If you’ve been keeping up with cyber security headlines you may have noticed a concerning trend: county cyber attacks. In the past month, both the city of Hamilton in Canada and Fulton County in the US have been targets of massive breaches.

Observing the trend cycles of cyber criminals can be instrumental to any business’s security program, even if you aren’t a public organization. By watching how and why cyber criminals are targeting these businesses, you can prevent them from moving the target onto you. In this blog, we’ll be sharing the reasoning behind the focus on government organizations and what you can take away from these cyber attacks. 

What happened?

In Q1 of 2024, both the city of Hamilton and Fulton County were targeted in separate malware attacks. The impact and cause were both eerily similar, but the culprits were not the same.

The Hamilton cyber attack

The city of Hamilton, a smaller city on the Western port of Lake Ontario, lost access to a long list of city services for days following a malware attack on its network.

county cyber attacks

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The city reported that all city phone lines, bus schedule applications, library wifis, and city council services were all blacked out due to this attack. 

Although not many details have been released about the attack, city staff members did note that it was caused by malware and that they were asked for ransom. 

The Fulton County cyber attack

Georgia’s largest county, Fulton County, also faced a government service black-out after being hit by a ransomware attack in late January. Similar to Hamilton, the area lost access to phone services and confirmed they were asked for ransom. 

This attack was confirmed to be from ransomware group, LockBit. They strategically stole citizen data to increase the impact of their ransom-ask. 

Why local governments?

Limited resources

Many local governments already have limited budgets and personnel. Cyber criminals know about these limited resources and choose to specifically attack organizations like this, knowing they are less likely to have a robust security program. 

With weaker programs, not only can cyber criminals gain easier access to networks, they are also more likely to get a rash reaction as the governments scramble to react quickly. A quicker, less thought out reaction, means a cyber criminal is more likely to get payment. 

Critical infrastructure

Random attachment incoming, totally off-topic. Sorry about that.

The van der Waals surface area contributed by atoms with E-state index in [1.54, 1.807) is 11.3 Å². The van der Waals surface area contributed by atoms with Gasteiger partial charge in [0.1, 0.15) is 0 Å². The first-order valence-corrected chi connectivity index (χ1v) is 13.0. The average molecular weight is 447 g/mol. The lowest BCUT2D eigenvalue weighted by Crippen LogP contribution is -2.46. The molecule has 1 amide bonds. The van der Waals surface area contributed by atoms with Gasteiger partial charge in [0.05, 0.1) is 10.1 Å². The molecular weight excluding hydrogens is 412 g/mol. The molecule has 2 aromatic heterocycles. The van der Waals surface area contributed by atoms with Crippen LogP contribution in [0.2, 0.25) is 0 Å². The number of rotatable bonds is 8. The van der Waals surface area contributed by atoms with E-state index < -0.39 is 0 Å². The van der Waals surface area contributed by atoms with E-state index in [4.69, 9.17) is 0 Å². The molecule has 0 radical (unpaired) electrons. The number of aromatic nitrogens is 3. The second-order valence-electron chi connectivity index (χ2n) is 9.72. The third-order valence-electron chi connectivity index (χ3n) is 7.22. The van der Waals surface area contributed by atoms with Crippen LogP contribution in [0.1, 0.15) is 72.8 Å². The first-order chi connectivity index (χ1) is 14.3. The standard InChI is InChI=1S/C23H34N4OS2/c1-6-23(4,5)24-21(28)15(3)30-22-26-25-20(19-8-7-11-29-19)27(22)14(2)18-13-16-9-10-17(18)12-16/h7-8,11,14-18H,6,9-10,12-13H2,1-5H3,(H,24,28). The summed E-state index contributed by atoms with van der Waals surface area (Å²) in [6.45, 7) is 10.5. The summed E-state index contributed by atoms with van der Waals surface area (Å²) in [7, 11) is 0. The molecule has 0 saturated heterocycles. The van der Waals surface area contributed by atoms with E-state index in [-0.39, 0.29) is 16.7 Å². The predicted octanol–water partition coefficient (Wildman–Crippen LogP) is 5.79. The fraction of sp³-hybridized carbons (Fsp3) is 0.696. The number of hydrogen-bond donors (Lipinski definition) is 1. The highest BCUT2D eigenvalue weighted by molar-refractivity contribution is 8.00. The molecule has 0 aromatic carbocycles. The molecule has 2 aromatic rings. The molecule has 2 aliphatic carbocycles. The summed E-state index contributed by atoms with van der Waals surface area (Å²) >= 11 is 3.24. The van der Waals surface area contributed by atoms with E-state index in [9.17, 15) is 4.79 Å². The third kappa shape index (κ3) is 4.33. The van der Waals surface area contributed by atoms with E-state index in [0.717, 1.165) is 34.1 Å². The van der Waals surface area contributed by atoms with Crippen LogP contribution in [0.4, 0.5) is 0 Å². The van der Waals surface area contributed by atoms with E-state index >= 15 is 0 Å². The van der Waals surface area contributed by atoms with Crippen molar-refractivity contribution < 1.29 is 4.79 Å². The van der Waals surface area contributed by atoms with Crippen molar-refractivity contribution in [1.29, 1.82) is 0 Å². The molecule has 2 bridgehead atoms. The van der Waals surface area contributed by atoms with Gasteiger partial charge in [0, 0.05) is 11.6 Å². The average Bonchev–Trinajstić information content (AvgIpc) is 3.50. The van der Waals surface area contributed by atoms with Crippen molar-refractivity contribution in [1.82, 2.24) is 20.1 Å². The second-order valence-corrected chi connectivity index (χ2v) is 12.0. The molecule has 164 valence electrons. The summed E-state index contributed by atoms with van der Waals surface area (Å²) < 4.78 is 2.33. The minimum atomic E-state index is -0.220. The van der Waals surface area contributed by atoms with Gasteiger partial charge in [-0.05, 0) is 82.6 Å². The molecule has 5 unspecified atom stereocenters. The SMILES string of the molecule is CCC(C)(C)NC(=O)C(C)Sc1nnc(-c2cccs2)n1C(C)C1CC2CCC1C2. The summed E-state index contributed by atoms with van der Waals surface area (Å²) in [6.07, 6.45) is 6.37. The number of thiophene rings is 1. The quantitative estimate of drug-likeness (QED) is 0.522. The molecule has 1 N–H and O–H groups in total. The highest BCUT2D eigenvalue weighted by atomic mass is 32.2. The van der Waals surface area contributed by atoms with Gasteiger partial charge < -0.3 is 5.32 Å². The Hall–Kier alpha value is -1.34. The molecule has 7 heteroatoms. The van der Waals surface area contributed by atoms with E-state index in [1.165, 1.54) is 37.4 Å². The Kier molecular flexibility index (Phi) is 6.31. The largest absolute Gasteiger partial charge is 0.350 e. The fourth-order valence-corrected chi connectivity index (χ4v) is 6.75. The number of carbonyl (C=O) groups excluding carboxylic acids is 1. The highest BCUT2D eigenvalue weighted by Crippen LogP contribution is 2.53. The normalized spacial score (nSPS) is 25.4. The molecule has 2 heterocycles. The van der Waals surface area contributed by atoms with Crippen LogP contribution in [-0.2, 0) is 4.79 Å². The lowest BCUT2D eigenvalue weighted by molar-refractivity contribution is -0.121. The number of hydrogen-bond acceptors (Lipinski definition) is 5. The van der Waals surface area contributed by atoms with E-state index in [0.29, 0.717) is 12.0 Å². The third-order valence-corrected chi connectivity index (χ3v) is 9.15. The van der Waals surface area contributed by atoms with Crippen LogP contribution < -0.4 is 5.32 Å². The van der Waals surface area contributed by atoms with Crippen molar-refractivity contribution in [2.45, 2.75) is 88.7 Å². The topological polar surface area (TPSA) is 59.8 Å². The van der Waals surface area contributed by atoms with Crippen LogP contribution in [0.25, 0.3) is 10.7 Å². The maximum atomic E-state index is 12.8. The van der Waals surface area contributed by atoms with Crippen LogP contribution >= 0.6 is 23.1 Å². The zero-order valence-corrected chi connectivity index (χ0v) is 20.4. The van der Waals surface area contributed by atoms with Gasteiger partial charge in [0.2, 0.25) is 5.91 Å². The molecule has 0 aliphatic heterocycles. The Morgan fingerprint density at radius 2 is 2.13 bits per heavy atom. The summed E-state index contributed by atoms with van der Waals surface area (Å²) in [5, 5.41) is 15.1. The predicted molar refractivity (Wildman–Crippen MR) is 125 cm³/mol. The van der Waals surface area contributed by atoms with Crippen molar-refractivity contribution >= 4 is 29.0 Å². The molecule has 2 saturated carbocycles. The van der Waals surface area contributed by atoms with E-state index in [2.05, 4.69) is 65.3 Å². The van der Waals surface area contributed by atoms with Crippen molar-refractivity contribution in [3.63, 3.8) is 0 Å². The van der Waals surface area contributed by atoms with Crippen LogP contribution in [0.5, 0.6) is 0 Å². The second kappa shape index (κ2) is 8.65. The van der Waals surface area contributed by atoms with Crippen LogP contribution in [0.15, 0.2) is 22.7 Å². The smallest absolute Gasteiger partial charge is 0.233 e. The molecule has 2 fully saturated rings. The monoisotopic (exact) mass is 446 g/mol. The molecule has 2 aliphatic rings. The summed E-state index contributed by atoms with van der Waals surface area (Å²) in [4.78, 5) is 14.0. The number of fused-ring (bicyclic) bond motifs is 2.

Governments operate critical infrastructure like transportation and public safety. If these services aren’t online, the city will not function properly. This vulnerability is a great weak spot for cyber criminals to dangle in the face of their victims. They know that small governments will have to act fast in order to allow their citizens to continue living. Unlike other businesses, these things are absolute necessities. 

Data rich environment

Local governments store vast amounts of sensitive data, including citizen information, financial records, and operational details. This treasure trove of data makes them enticing targets for cyber criminals seeking to exploit or monetize valuable information. This, paired with weaker resources, makes a perfect target for cyber criminals. 

Previous payments

In previous cases, like the 2022 St. Mary’s cyber attack, small governments have been advised to make payments to cyber criminals. St. Mary’s paid $250,000 in cryptocurrency in order for citizen data to not be released. 

After this, cyber criminals now see that ransomware in this industry works, and will continue to keep pressing until they succeed again. 

What every business should do

No matter your industry, there are proactive steps that should be taken to increase your cyber resilience and prevent you from falling victim to attacks like these: 

Increase top-down approval

In order to allocate significant resources to your security program, you’ll need approval from the top of your organization. Use stories like these to act as case studies to show your board and use a call-to-action for more funding, personnel, and resources. Investing in your security program will be an investment that is worth it in the long run. 

Consider your data

What type of data does your organization need to function? Many organizations hold on to customer data that they don’t need. If you don’t need valuable information, then don’t keep it. Only keep data and information that is necessary for your business to thrive and succeed. Everything else, only adds risk to these attack scenarios. 

Take time to go through your data, sort it by security level, and assess if it is necessary. After you only have the necessary data, focus on protecting the highest level of security data first and work your way down. 

Build an attack plan

Does your entire team know what to do if something like this were to happen? Fast and calm action can completely change the outcome of a ransomware case. Build out an attack action plan, not only with your security team, but your entire company, so everyone knows what their roles should be should this situation ever occur. 

Also, consider how your business would function in a black-out. What necessary services would be offline? How could you keep running your business without these available? Do your employees have the proper training to deal with this?

The recent spate of cyber attacks targeting local governments serves as a stark wake-up call for organizations of all sizes. In an increasingly interconnected world, no entity is immune to the threat of cyber crime. By prioritizing cyber security awareness, investment, and planning, we can collectively strengthen our defences and safeguard against any industry attacks.